"I do expect, given what we're seeing around the country, that we will likely see some additional cases here," she said.

The larger concern comes if the city reaches an average of 400 new cases per day, which could mark a return to phase three, Arwady said.

"If we get to a point where we are up to 400 cases per day, that's the equivalent of where the states are that we are requiring quarantine for our visitors," Arwady said. "It's the equivalent of needing to go back to a phase three, really pulling back on major activities."

Chicago Mayor Lori Lightfoot issued a dire warning to residents Wednesday, particularly young people, to follow public health guidance as the city continues to battle the coronavirus pandemic.

Lightfoot said last week the city was "dangerously close" to reversing course.

"Right now we are on the precipice. We are dangerously close to going back to a dangerous state of conditions," Lightfoot said during a news conference Wednesday.

Lightfoot has repeatedly said in recent days that she will not hesitate to reimpose some of the restrictions put in place in the earlier months of the pandemic should coronavirus cases and metrics continue to rise.

"Some of you have joked that I'm like the mom who will turn the car around when you're acting up. No friends, it's actually worse," Lightfoot said. "I won't just turn the car around. I'm gonna shut it off, kick you out and I'm gonna make you walk home. That's who I am. That's who I must be for you and everyone else in this city to make sure that we continue to be safe."

"I don't want to be that person if I don't have to - but I will if you make me," she continued.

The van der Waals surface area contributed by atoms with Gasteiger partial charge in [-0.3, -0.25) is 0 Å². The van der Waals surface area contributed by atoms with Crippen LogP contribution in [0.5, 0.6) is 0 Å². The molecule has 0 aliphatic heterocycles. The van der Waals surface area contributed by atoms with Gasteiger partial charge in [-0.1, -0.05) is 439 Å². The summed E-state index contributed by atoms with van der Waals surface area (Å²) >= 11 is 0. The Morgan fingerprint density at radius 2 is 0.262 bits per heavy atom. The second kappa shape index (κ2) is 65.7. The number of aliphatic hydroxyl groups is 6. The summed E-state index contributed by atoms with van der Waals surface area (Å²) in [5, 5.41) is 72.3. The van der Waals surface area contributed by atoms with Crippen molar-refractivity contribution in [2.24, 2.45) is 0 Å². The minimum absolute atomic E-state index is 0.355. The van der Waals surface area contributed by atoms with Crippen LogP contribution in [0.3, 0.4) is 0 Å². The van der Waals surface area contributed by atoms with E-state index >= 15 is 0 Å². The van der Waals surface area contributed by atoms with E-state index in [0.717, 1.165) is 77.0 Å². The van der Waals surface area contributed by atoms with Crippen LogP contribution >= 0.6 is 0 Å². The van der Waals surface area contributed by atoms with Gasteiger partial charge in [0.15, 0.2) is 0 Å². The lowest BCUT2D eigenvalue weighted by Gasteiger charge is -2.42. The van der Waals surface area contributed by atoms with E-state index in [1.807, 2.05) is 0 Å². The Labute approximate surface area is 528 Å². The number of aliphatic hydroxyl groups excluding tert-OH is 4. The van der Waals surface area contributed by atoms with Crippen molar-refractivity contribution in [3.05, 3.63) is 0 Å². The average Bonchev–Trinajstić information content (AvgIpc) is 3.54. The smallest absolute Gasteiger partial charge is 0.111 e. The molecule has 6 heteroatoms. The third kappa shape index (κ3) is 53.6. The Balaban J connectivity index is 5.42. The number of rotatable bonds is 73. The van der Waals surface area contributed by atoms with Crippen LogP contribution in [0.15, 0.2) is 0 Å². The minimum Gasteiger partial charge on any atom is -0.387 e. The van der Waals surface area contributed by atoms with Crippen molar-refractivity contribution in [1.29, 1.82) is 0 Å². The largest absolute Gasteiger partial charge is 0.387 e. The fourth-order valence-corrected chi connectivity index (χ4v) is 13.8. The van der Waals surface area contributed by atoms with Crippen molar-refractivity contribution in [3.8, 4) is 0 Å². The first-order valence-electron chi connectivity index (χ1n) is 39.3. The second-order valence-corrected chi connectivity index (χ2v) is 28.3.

Both Lightfoot and Arwady repeated concerns that those between the ages of 18 and 29 years old are marking the biggest rise in infections.

They issued a warning to young people in particular to continue following public health guidance: avoid large gatherings and wear a face mask at all times when outside the home.

"We've got to continue to do the right things. If you are a business, we're not afraid to shut you down and we've proven that. So please step up and do the right thing. Follow the guidance that you know is in place to keep your workers, to keep your customers and to keep you safe," Lightfoot said, noting that she did not want Chicago to see a spike in cases like some states in the South and West regions of the U.S. have been in recent weeks.

"I certainly don't want to be like other places of the country where we're shutting down commerce and businesses again," Lightfoot said.

Most industries were shut down nearly entirely beginning in mid-March as cases began to climb in Illinois. Restrictions have been gradually lifted in a phased reopening framework, with Chicago entering phase four on June 26, allowing indoor service in a limited capacity at bars and restaurants, among other changes.

Should Chicago's metrics drop below 100 daily cases, however, the city could see further loosening of restrictions.

"If we're able to get this confirmed cases per day down below 100, which I think is possible, that's when we'll be moving ahead," she said. "We need that case number on the decline and really down below 100."